The lighting tells the time. A cool light casts long shadows across the pavement from the fire hydrant and the barber's pole. It is early morning. These shadows add extra horizontals. A third very long shadow falls down the middle of the pavement, going right across the picture, suggesting that a tall lamppost stands off-scene, somewhere to the right - or is it a step in the paving? Either way, the thin bar only ups the sense of continuousness.
Nothing happening. That's the visual message of the image, with its parallel horizontals, its repetitive sequence of units, its long stretch. It's also the narrative message. The light declares early morning, and the title specifies early Sunday morning. No one is around. No one is up and about. No one is awake. The street is empty. The people in the apartments sleep. The only visible event is the fall of the light. You're looking at a scene without consciousness.
And maybe you aren't there either. "When we were at school," Hopper remembered, "we debated what a room looked like when there was no one to see it, nobody looking in, even..." This is the strangest effect in his paintings. He can depict individuals sitting by themselves, or empty rooms, or deserted streets, and he can suggest that the individuals are absolutely alone, the rooms and the streets absolutely empty. There is no one else on the scene at all - no one there to see it, even. What the picture shows is something that isn't being looked at. Its viewpoint is unoccupied. It is a view without a viewer.
How's it done? How can this sight suggest that it's not being seen by anyone? Well, there is sheer probability. At this time of day and week there would likely be nobody around. This particular moment of light-fall must often pass without witnesses. (Part of the magic of a clear early morning is that the world is so intensely visible - never more so - but that very few people are there to see it.)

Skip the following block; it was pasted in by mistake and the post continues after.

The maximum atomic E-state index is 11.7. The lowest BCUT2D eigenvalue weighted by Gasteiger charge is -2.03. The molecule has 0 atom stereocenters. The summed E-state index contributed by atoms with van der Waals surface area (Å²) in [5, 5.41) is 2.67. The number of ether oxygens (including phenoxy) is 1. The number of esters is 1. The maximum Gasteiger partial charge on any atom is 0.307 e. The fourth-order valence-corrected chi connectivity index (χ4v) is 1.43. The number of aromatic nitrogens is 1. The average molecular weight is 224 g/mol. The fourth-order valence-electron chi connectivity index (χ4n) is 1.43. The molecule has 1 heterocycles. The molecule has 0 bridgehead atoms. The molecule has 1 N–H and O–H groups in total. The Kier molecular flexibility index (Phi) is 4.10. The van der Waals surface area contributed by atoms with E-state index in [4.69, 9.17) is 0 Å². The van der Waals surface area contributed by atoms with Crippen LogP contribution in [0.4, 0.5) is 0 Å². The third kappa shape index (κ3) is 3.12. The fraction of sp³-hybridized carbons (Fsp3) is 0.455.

But it's more than that. Early Sunday Morning has the look of a scene that isn't being looked at. It's without any particular focus. The eye just scans along it; and nothing in it suggests a human eye observing, noticing, taking an interest. The pole and the hydrant, things that might stand out as creature-like - a man and a dog, almost - refuse to become protagonists. They are merely two inanimate interrupting fixtures that catch and break the light. The rendering of everything is even, solid, not too sharp. There is no point at which the picture gets excited. Nor is it assertively blank, in a surreal or alienated way. It is simply, calmly there. With you or without you, the silent street goes on.
Edward Hopper (1882-1967) was once a dubious figure. In the century of distortion and abstraction, he steadily pursued an atmospheric realism. He spent many years as a commercial illustrator. His work was popular. Was he just a poster artist? Now that his standing is established, the question can be safely answered: yes and no. Some of his pictures, including Nighthawks and Office at Night, are indeed better in reproduction. While others, which you might flip past in a book, are miracles of subtlety on canvas. And some, like Early Sunday Morning, are wonderful both ways.